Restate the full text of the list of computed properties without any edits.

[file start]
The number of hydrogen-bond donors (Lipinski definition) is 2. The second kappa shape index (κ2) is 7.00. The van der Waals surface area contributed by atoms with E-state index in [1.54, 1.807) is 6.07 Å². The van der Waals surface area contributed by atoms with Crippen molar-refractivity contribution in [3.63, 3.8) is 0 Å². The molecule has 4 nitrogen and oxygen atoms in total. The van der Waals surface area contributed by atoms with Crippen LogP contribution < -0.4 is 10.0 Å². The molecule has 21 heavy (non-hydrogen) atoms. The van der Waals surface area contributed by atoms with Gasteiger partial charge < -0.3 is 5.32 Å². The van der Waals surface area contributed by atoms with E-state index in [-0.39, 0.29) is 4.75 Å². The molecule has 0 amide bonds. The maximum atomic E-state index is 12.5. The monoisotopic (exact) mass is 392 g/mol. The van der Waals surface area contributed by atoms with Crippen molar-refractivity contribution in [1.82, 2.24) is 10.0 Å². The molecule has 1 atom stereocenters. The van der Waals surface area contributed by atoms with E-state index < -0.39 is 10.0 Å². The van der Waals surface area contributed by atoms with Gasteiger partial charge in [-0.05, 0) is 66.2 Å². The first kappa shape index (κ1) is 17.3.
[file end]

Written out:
The number of hydrogen-bond donors (Lipinski definition) is 2. The second kappa shape index (κ2) is 7.00. The van der Waals surface area contributed by atoms with E-state index in [1.54, 1.807) is 6.07 Å². The van der Waals surface area contributed by atoms with Crippen molar-refractivity contribution in [3.63, 3.8) is 0 Å². The molecule has 4 nitrogen and oxygen atoms in total. The van der Waals surface area contributed by atoms with Crippen LogP contribution < -0.4 is 10.0 Å². The molecule has 21 heavy (non-hydrogen) atoms. The van der Waals surface area contributed by atoms with Gasteiger partial charge < -0.3 is 5.32 Å². The van der Waals surface area contributed by atoms with E-state index in [-0.39, 0.29) is 4.75 Å². The molecule has 0 amide bonds. The maximum atomic E-state index is 12.5. The monoisotopic (exact) mass is 392 g/mol. The van der Waals surface area contributed by atoms with Crippen molar-refractivity contribution in [1.82, 2.24) is 10.0 Å². The molecule has 1 atom stereocenters. The van der Waals surface area contributed by atoms with E-state index < -0.39 is 10.0 Å². The van der Waals surface area contributed by atoms with Gasteiger partial charge in [-0.05, 0) is 66.2 Å². The first kappa shape index (κ1) is 17.3.